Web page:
When President Obama announced the release, after five long years, of America's only prisoner of war in Afghanistan, he must have imagined the credits rolling and the music swelling (perhaps Hans Zimmer's Leave No Man Behind from Black Hawk Down) over a happy Hollywood ending. Saving Private Ryan, Lone Survivor, Argo, even Forrest Gump – these are just a few of the movies that have seared into our consciousness the idea that no sacrifice is too great in order to rescue a fallen comrade.
It even fuels the plot of two Star Trek movies. "Logic dictates that the needs of the many outweigh the needs of the few... or the one," says Spock, when he sacrifices himself in The Wrath of Khan. But The Search for Spock turns this on its head, when Kirk explains the noble human instinct that caused him to risk his ship and all its crew for his second in command: "The needs of the one outweigh the needs of the many."
"We maintain an ironclad commitment to bring our prisoners of war home," President Barack Obama declaimed on Saturday. "That's who we are as Americans."
But the symbolism of movies, which as the dominant American art form is the narrative that inevitably colours our view of political events, is not as simple as Obama might wish. Sacrifices were indeed made to secure the return of POW Bowe Bergdahl. Six soldiers lost their lives searching for him. Five Taliban militants were freed from Guantanamo Bay in a prisoner exchange. But not everyone agrees that the needs of this particular soldier outweighed the needs of the many.
For a start, Bergdahl's capture was, according to an exhaustively researched article in Rolling Stone magazine, less Black Hawk Down and more The Thin Red Lineor Apocalypse Now. Disillusioned with army politics and the behaviour of his fellow soldiers, Bergdahl is said simply to have walked off his base. Deserted, in other words. "I was pissed off then and I am even more so now," a former member of Bergdahl's platoon told CNN recently. "Bowe Bergdahl deserted during a time of war and his fellow Americans lost their lives searching for him."
And now that he has been released, a more sinister narrative is taking hold. Michael Smerconish (@Smerconish), the newspaper columnist, radio personality and CNN talk show host, Tweeted yesterday: "Re: @Bergdahl – am I the only one thinking #Brody and #Homeland?"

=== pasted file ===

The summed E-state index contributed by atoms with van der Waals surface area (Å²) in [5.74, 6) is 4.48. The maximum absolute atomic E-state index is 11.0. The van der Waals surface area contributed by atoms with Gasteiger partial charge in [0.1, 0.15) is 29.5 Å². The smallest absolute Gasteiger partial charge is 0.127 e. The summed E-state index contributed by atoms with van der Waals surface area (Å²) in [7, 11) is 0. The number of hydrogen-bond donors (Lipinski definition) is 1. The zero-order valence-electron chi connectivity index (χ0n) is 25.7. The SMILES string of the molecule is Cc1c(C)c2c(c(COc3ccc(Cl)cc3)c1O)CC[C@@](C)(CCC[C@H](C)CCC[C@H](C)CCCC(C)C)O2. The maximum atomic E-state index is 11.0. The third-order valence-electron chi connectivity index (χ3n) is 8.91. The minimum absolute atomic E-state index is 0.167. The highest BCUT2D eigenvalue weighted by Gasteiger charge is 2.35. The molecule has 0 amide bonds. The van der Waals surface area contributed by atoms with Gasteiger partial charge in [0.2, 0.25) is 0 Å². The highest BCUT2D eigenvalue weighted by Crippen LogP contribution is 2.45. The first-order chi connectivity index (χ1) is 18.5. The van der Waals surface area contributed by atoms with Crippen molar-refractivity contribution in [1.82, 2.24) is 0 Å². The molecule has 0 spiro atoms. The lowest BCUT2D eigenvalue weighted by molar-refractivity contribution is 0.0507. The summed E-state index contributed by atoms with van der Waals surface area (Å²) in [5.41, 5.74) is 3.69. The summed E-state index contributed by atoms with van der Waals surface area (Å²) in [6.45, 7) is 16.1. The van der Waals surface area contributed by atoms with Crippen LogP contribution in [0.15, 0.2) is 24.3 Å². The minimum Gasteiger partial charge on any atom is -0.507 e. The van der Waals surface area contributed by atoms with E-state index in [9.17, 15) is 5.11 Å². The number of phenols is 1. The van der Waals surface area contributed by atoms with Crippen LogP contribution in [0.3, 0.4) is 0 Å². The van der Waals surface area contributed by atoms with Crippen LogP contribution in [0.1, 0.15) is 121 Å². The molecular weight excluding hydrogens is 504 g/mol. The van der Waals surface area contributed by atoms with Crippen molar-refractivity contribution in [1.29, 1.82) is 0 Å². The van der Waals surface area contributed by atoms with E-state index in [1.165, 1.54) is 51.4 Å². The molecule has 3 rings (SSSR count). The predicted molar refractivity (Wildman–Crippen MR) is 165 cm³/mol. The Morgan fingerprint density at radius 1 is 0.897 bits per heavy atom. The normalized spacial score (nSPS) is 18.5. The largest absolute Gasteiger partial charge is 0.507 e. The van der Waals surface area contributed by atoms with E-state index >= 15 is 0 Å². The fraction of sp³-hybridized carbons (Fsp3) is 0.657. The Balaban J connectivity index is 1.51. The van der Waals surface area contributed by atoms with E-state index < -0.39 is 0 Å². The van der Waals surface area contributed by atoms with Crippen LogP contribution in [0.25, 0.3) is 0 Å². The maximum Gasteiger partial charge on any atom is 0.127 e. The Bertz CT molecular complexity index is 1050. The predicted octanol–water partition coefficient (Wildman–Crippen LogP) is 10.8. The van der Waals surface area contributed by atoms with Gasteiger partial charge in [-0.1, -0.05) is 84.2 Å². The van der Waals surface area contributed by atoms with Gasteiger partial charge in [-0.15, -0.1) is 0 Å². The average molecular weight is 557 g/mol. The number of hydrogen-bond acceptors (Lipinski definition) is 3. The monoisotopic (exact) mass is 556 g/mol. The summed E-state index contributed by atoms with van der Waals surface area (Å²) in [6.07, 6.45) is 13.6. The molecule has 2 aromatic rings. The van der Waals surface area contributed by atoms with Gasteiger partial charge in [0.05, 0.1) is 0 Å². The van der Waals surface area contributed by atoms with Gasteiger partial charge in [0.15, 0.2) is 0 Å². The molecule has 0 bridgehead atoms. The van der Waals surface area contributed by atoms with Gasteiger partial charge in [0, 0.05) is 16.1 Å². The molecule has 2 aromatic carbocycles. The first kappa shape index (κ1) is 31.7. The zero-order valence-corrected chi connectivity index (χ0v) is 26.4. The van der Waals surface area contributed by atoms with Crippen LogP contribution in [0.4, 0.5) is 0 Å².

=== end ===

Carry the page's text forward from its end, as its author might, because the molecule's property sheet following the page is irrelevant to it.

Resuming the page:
Smerconish is referring, of course, to the television series in which Damian Lewis plays Nicholas Brody, a POW whom CIA officer Carrie Mathison (Claire Danes) believes may have been "turned" by the enemy. Or, to go further back in screen history, 1962's The Manchurian Candidate, in which a rescued American POW is unmasked as a sleeper agent.
Bergdahl's sympathy with the Afghan people is evident. He surrounded himself in the barracks with books on philosophy and ethics, and learned to speak Pashto. "These people need help," he wrote in his final email, "yet what they get is the most conceited country in the world telling them that they are nothing and that they are stupid, that they have no idea how to live." In a video released in 2010 in which he pleads for release, he expresses sorrow for Afghan lives lost as well as those of Americans, and says Guantanamo Bay prisoners must also long to be freed.
For some, this proves he is a traitor and a turncoat as well as a deserter; but then again you could equally cast Bergdahl as the hero of a movie such as The Great Escape, The Deer Hunter or Rescue Dawn. For in 2011, having lulled his captors into a false sense of security, Bergdahl took advantage of looser restrictions to escape. He hid for three days in a trench, and though weakened by lack of food and water, he put up such a struggle when discovered that it took five men to subdue him.
In the end, perhaps there is only one movie narrative that properly fits Bergdahl's situation: Catch-22. This states that the only to get out of fighting in a war is to show you're crazy. But, as the army psychiatrist says when rejecting every application... "Anyone who wants to get out of combat duty isn't really crazy."